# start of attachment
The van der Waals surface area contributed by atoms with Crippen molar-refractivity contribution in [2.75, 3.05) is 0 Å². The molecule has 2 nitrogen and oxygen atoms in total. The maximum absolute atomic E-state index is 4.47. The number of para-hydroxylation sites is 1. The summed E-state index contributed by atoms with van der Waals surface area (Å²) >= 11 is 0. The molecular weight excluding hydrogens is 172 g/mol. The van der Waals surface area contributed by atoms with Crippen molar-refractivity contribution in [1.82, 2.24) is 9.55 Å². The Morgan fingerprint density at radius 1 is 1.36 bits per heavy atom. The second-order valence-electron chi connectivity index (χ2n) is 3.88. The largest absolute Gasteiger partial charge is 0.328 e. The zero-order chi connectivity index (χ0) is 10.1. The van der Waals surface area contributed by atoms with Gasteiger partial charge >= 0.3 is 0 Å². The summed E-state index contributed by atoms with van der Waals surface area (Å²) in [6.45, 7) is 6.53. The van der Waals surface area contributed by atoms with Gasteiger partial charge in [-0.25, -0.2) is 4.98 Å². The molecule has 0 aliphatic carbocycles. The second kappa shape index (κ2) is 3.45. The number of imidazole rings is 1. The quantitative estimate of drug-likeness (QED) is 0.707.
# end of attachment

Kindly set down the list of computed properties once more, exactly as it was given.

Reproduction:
The van der Waals surface area contributed by atoms with Crippen molar-refractivity contribution in [2.75, 3.05) is 0 Å². The molecule has 2 nitrogen and oxygen atoms in total. The maximum absolute atomic E-state index is 4.47. The number of para-hydroxylation sites is 1. The summed E-state index contributed by atoms with van der Waals surface area (Å²) >= 11 is 0. The molecular weight excluding hydrogens is 172 g/mol. The van der Waals surface area contributed by atoms with Crippen molar-refractivity contribution in [1.82, 2.24) is 9.55 Å². The Morgan fingerprint density at radius 1 is 1.36 bits per heavy atom. The second-order valence-electron chi connectivity index (χ2n) is 3.88. The largest absolute Gasteiger partial charge is 0.328 e. The zero-order chi connectivity index (χ0) is 10.1. The van der Waals surface area contributed by atoms with Gasteiger partial charge >= 0.3 is 0 Å². The summed E-state index contributed by atoms with van der Waals surface area (Å²) in [6.45, 7) is 6.53. The van der Waals surface area contributed by atoms with Gasteiger partial charge in [-0.25, -0.2) is 4.98 Å². The molecule has 0 aliphatic carbocycles. The second kappa shape index (κ2) is 3.45. The number of imidazole rings is 1. The quantitative estimate of drug-likeness (QED) is 0.707.